The Let's Play Archive

Final Fantasy X-2

by BrainWeasel

Part 11: Episode 5 - Gil for Nothing and Fiends for Free

Episode 5 - Gil for Nothing and Fiends for Free

Welcome back. We left off our Greatest Hits reunion tour at Guadosalam. Our first stop today is the Thunder Plains.

Know how? She said she camped out here for a week!

Okay, two things. First; there's nothing to do here, and there won't be for most of the game. Second; hey, game developers! "I'm afraid of lightning" doesn't count as characterization, and "I'm no longer afraid of lightning" doesn't count as character development.

The only noteworthy feature is this guy who tells us that the Al Bhed finally got around to fixing the lightning rod towers, and the Plains became a popular tourist attraction, not necessarily in that order. I have to give the Al Bhed credit; they're really taking advantage of the upswing in machina acceptance to secure their position in the new world order. The halfway shop is still open too.

You know, I give X-2 a lot of grief for its minigames, but, on reflection, it's not like the prequel was unmarred by the same problems. Lightning Dodger? Butterfly Catcher? Whose ideas were those? Moving on.

It's been two years since the fayth in Macalania Temple disappeared.

There's a few things to find here. The first is a vague environmental conservation message that the game never really develops or does anything interesting with.

The second is these guys! Looks like that rumor about the Guado hiding in Macalania were right. You'd think the Ronso would have heard the rumor too.

And deep in the woods, we find Tromell, the closest thing to a leader the Guado have left. As soon as we approach him, he immediately starts to grovel.

How have you been?

"Other than that, Mrs. Lincoln, how was the play?"

Well... With Lord Seymour gone, we Guado are hardly different from the dead. Many Ronso lost their lives at the hands of Lord Seymour. Those who survived swore vengeance for their fallen comrades. We Guado sealed ourselves away in Guadosalam and strengthened our defenses, but soon we no longer had the strength for even this. Now, we live among the shadows of these woods.
High Summoner, do not trouble yourself to show sympathy for the Guado. We once walked willingly with Lord Seymour, never questioning, even as he led all Spira into madness. Lady Yuna, I cannot ask that you forgive us... only that you forget us.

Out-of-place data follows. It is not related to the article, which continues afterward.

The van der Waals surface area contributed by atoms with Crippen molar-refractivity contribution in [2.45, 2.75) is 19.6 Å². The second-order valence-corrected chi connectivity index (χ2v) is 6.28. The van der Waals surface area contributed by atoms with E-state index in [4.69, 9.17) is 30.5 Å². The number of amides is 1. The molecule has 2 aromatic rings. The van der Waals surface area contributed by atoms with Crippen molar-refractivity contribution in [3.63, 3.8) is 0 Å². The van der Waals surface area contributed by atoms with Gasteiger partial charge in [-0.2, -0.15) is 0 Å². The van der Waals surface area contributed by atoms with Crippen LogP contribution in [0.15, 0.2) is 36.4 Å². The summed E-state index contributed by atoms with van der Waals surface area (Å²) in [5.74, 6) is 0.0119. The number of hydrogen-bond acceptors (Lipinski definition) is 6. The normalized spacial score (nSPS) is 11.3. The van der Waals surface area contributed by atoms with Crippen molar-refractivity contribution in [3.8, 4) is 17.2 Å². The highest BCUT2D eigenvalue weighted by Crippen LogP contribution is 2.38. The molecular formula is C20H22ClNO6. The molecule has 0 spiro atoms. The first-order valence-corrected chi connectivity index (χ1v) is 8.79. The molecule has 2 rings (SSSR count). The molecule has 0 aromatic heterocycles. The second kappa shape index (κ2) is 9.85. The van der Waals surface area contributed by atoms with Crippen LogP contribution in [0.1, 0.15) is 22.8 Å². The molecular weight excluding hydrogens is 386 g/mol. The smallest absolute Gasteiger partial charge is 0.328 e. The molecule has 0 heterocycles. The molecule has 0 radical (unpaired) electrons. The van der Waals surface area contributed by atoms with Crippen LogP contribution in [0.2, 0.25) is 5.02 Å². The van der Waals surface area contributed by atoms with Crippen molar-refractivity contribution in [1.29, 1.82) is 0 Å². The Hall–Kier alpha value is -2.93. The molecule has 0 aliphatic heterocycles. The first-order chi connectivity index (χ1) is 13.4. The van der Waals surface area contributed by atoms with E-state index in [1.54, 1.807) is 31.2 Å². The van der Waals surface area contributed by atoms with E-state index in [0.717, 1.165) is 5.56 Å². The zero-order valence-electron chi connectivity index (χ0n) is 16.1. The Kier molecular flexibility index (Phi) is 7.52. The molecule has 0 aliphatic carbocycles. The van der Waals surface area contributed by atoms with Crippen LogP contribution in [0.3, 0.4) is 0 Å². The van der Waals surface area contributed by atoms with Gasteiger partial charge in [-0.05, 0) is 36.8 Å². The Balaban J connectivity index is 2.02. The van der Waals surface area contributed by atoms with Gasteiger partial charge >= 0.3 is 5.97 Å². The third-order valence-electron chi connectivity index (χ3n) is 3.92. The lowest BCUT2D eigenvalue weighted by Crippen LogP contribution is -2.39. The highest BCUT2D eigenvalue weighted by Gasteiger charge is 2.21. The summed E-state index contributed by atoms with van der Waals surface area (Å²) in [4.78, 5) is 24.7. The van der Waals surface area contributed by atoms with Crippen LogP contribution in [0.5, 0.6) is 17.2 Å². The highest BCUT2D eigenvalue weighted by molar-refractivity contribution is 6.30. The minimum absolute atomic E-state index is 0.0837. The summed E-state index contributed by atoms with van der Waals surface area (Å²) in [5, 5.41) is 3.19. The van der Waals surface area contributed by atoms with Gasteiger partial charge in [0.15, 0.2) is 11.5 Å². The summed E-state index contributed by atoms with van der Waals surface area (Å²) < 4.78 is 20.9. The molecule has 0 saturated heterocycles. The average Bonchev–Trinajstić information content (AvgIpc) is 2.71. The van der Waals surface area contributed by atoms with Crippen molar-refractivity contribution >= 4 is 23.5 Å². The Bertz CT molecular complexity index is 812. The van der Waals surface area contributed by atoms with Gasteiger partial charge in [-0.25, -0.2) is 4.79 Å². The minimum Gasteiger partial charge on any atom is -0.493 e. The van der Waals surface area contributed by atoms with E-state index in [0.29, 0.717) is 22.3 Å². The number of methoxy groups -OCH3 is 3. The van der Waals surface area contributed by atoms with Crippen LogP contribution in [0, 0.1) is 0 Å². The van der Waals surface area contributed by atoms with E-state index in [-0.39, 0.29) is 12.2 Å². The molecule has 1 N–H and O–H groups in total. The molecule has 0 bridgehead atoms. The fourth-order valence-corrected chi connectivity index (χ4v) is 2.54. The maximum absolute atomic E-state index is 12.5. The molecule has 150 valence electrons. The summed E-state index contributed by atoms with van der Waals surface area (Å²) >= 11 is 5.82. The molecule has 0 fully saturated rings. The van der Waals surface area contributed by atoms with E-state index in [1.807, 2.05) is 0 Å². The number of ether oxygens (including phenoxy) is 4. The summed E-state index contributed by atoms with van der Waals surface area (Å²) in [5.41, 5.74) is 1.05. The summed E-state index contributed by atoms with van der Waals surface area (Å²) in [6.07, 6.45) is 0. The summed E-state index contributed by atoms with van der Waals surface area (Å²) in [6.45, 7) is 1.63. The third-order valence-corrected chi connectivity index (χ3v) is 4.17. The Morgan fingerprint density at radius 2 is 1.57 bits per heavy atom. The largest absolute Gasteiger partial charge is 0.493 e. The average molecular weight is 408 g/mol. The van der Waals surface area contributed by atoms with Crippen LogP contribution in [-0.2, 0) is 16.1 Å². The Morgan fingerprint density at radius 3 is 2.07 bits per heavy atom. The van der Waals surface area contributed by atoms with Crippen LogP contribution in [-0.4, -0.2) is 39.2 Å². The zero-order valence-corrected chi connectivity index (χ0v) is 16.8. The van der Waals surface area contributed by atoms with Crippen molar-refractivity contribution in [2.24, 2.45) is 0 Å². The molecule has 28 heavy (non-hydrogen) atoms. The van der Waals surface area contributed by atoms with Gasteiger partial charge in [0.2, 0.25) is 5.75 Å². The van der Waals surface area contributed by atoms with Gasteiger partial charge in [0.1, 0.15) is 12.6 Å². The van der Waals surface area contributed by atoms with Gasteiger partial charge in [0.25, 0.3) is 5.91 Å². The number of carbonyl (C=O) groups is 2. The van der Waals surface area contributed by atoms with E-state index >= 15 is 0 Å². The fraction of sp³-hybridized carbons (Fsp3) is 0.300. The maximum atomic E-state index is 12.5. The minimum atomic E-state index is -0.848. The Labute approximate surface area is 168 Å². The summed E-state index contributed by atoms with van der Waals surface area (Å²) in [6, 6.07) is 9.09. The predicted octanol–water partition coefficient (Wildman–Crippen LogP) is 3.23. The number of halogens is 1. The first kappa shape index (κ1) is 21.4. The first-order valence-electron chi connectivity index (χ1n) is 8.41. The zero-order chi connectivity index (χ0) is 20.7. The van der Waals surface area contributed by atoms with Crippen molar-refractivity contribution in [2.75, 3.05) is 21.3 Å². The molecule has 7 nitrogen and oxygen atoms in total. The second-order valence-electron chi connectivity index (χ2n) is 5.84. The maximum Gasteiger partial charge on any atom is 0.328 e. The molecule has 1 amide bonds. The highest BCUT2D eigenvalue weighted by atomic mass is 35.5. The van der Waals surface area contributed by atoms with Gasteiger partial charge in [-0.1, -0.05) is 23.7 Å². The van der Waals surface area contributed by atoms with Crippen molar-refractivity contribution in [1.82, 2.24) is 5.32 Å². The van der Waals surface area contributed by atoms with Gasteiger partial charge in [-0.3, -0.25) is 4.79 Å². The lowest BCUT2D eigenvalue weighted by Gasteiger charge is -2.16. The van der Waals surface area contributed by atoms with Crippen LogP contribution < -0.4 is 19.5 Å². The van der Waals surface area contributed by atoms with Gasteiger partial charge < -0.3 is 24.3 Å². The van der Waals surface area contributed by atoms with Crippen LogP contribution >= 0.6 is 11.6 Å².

I'm of two minds about the Guado in this game. On the one hand, their dilemma was not an easy one; go against their superior, and suffer immediate, and probably fatal, consequences, or go along with something immoral, knowing that the whole world will judge you if you end up on the losing side of history? The Guado, at least, don't seem to be leaning on the tired excuse of "just following orders." They're owning up to their culpability for their actions (or inaction, as the case may be).

On the other hand, for all of Tromell's dramatic self-loathing, the Guado are taking the coward's way out. As Paine says, just withdrawing from the society they've harmed doesn't remove the injuries they inflicted. They've accepted fault, but not responsibility, and by judging themselves, they're denying the rest of the world the right to judge them. Also, have you ever known somebody who, whenever they screw up or hurt somebody, will start to beat themselves up, figuratively or literally, in a reverse-psychology attempt to engender sympathy? Tromell kind of hits that note here, and it makes it hard to trust his sincerity.

Ah, well, what brings the high summoner to these woods?
Well, I'm a sphere hunter now.
Hm. A sphere hunter? You don't say...

Once we're done with Tromell's pity party, he hands us the first of our three Special Dresspheres. As I alluded to earlier, these take the place of Overdrives or summons in this game. You have to charge them up by switching to every dressphere in your grid at least once in the same battle. When one character activates her Special job, she kicks the other two girls off the battlefield and transforms into something large and thematic with a matched pair of support entities. Paine, for example, gets into a giant bird suit made of knives, and her knife wings act as second and third party members.

You wouldn't expect to get these so early, except that they're more defensive walls than offensive powerhouses. All the special jobs have easy-to-learn abilities that grant triple HP and status immunity, and free HP restoring, MP restoring, and KO-reviving skills capable of outlasting pretty much any battle of attrition. Their attacks, on the other hand, tend to be slow to come out, off-setting the increased offense.

We can pop back to the ship quickly after this scene and hear what the party thinks of the Guado's fate.

Tromell was seriously down in the dumps back there, wasn't he?
So Tromell and the Guado plan to fade away with the woods...

It's not entirely clear how the woods are fading, or how the Guado would fade with them. Anyway, we're not done; there's a third thing to find in Macalania.

Looks like people weren't kidding about the temple having sunken into the lake.

As we approach the Travel Agency, some Al Bhed run up to it with guns out and yell for O'aka XXIII to come out. If we talk to them, they say they're repossessing the shop.

Naturally, he shows up behind us, asks us to keep quiet, and runs off.